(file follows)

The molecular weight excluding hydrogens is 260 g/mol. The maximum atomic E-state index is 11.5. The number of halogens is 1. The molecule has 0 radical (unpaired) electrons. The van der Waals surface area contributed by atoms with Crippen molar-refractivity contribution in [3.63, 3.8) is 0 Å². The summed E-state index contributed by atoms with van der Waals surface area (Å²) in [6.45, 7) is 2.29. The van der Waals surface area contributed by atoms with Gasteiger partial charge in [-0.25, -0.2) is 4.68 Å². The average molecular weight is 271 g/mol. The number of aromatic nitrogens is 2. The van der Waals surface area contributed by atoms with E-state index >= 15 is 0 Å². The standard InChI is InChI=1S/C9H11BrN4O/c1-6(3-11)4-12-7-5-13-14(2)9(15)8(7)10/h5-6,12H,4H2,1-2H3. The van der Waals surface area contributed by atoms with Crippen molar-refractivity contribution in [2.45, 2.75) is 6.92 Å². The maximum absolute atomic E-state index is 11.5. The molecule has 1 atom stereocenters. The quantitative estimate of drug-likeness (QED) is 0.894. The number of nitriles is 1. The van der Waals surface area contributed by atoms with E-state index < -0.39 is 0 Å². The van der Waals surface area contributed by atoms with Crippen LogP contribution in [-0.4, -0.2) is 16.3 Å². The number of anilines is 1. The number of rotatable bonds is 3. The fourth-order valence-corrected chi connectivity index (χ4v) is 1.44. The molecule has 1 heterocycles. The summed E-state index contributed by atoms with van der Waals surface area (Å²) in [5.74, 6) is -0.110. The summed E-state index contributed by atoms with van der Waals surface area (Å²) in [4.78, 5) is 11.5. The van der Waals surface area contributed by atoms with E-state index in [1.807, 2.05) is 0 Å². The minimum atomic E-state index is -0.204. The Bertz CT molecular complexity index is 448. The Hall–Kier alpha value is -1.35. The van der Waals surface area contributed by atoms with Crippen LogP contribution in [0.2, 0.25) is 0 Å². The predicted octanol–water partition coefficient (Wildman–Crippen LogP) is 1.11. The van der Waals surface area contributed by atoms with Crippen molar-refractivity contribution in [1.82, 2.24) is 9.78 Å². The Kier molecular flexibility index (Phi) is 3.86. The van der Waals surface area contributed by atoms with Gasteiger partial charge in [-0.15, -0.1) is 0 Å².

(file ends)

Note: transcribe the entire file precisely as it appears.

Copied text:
The molecular weight excluding hydrogens is 260 g/mol. The maximum atomic E-state index is 11.5. The number of halogens is 1. The molecule has 0 radical (unpaired) electrons. The van der Waals surface area contributed by atoms with Crippen molar-refractivity contribution in [3.63, 3.8) is 0 Å². The summed E-state index contributed by atoms with van der Waals surface area (Å²) in [6.45, 7) is 2.29. The van der Waals surface area contributed by atoms with Gasteiger partial charge in [-0.25, -0.2) is 4.68 Å². The average molecular weight is 271 g/mol. The number of aromatic nitrogens is 2. The van der Waals surface area contributed by atoms with E-state index >= 15 is 0 Å². The standard InChI is InChI=1S/C9H11BrN4O/c1-6(3-11)4-12-7-5-13-14(2)9(15)8(7)10/h5-6,12H,4H2,1-2H3. The van der Waals surface area contributed by atoms with Crippen molar-refractivity contribution in [2.45, 2.75) is 6.92 Å². The maximum absolute atomic E-state index is 11.5. The molecule has 1 atom stereocenters. The quantitative estimate of drug-likeness (QED) is 0.894. The number of nitriles is 1. The van der Waals surface area contributed by atoms with E-state index < -0.39 is 0 Å². The van der Waals surface area contributed by atoms with Crippen LogP contribution in [-0.4, -0.2) is 16.3 Å². The number of anilines is 1. The number of rotatable bonds is 3. The fourth-order valence-corrected chi connectivity index (χ4v) is 1.44. The molecule has 1 heterocycles. The summed E-state index contributed by atoms with van der Waals surface area (Å²) in [5.74, 6) is -0.110. The summed E-state index contributed by atoms with van der Waals surface area (Å²) in [4.78, 5) is 11.5. The van der Waals surface area contributed by atoms with E-state index in [1.807, 2.05) is 0 Å². The minimum atomic E-state index is -0.204. The Bertz CT molecular complexity index is 448. The Hall–Kier alpha value is -1.35. The van der Waals surface area contributed by atoms with Crippen LogP contribution in [0.2, 0.25) is 0 Å². The predicted octanol–water partition coefficient (Wildman–Crippen LogP) is 1.11. The van der Waals surface area contributed by atoms with Crippen molar-refractivity contribution in [1.82, 2.24) is 9.78 Å². The Kier molecular flexibility index (Phi) is 3.86. The van der Waals surface area contributed by atoms with Gasteiger partial charge in [-0.15, -0.1) is 0 Å².